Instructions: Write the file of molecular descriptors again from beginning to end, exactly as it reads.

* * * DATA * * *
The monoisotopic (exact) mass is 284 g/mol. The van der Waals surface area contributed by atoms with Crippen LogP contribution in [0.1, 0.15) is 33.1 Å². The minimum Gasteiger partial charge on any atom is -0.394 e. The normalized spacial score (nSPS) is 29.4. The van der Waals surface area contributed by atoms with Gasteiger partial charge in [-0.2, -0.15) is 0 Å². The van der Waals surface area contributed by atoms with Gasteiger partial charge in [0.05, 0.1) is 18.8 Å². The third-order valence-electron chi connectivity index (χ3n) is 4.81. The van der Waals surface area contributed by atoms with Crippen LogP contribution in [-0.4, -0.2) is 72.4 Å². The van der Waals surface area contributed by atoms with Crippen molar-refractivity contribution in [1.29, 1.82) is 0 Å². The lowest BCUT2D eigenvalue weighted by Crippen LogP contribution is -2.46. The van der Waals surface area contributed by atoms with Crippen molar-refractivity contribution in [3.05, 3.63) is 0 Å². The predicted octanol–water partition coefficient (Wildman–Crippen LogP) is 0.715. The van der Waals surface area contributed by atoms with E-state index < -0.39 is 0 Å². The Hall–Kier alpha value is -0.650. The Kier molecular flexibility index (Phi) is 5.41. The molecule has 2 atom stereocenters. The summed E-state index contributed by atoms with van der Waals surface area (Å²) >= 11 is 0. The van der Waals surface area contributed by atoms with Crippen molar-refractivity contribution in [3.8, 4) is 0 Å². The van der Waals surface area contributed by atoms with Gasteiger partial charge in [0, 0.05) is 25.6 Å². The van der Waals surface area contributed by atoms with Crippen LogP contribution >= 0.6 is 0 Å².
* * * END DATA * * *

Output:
The monoisotopic (exact) mass is 284 g/mol. The van der Waals surface area contributed by atoms with Crippen LogP contribution in [0.1, 0.15) is 33.1 Å². The minimum Gasteiger partial charge on any atom is -0.394 e. The normalized spacial score (nSPS) is 29.4. The van der Waals surface area contributed by atoms with Gasteiger partial charge in [-0.2, -0.15) is 0 Å². The van der Waals surface area contributed by atoms with Gasteiger partial charge in [0.05, 0.1) is 18.8 Å². The third-order valence-electron chi connectivity index (χ3n) is 4.81. The van der Waals surface area contributed by atoms with Crippen LogP contribution in [-0.4, -0.2) is 72.4 Å². The van der Waals surface area contributed by atoms with Crippen molar-refractivity contribution in [1.29, 1.82) is 0 Å². The lowest BCUT2D eigenvalue weighted by Crippen LogP contribution is -2.46. The van der Waals surface area contributed by atoms with Crippen molar-refractivity contribution in [3.05, 3.63) is 0 Å². The predicted octanol–water partition coefficient (Wildman–Crippen LogP) is 0.715. The van der Waals surface area contributed by atoms with E-state index < -0.39 is 0 Å². The Hall–Kier alpha value is -0.650. The Kier molecular flexibility index (Phi) is 5.41. The molecule has 2 atom stereocenters. The summed E-state index contributed by atoms with van der Waals surface area (Å²) >= 11 is 0. The van der Waals surface area contributed by atoms with Crippen molar-refractivity contribution in [3.8, 4) is 0 Å². The van der Waals surface area contributed by atoms with Gasteiger partial charge in [0, 0.05) is 25.6 Å². The van der Waals surface area contributed by atoms with Crippen LogP contribution >= 0.6 is 0 Å².